So I invite Diana Buttu’s son to visit his aging grandfather in Haifa, where he would be welcomed to play his favorite sports (including ice hockey) in mixed Jewish and Arab teams.
On his way, he would see the largest billboard in the country that states: “From today, Jews and Arabs – Shared Fate, Shared Governance.” And on his departure at the airport, he would not miss the stunning photo exhibition called Hamsa Aleinu, supported by President Rivlin, which highlights organizations that promote equality and co-thriving in Israel.
There is still a lot to be done. But with a new coalition government, and philanthropic support such as the Social Venture Fund, and the Inter-Agency Task Force, and the full support of President Herzog, the prospect of resetting the national agenda to promote a healthy shared society in Israel is real.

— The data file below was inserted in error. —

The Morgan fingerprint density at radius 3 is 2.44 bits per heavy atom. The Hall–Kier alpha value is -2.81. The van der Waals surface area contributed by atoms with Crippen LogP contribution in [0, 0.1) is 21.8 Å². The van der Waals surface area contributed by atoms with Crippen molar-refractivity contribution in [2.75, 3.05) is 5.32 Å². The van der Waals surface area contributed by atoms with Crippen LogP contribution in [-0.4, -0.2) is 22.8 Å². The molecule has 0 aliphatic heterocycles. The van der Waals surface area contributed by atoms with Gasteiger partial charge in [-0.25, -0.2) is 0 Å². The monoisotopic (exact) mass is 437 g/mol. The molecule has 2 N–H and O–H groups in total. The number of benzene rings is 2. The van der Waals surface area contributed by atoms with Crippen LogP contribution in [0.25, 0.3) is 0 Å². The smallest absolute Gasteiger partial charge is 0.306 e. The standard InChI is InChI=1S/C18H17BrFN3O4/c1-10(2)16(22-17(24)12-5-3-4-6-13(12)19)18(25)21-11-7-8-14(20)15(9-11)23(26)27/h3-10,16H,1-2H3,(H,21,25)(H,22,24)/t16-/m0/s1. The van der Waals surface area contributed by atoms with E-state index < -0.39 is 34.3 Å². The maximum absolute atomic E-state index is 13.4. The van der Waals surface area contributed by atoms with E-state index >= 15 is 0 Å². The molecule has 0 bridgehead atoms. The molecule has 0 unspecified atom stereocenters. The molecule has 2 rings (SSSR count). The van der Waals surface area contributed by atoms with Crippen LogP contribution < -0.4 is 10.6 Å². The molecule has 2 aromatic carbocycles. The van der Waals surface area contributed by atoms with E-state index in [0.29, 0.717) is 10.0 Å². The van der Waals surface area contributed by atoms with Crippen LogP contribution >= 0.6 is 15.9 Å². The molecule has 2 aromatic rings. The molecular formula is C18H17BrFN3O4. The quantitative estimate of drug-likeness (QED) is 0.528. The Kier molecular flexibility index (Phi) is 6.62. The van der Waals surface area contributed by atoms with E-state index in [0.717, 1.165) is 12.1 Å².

The task begins with the new leaders setting an example of mutual respect. It is their role to inspire the young generation for a brighter future. It is also the responsibility of parents to look for those opportunities that offer hope while raising their children. Sending a child to a Sport-for-Peace team may not make them future Olympic champions, but it will make them the champions of a shared society.
With that mindset, Jewish and Arab citizens of Israel would not just co-exist; they would have the opportunity to co-thrive.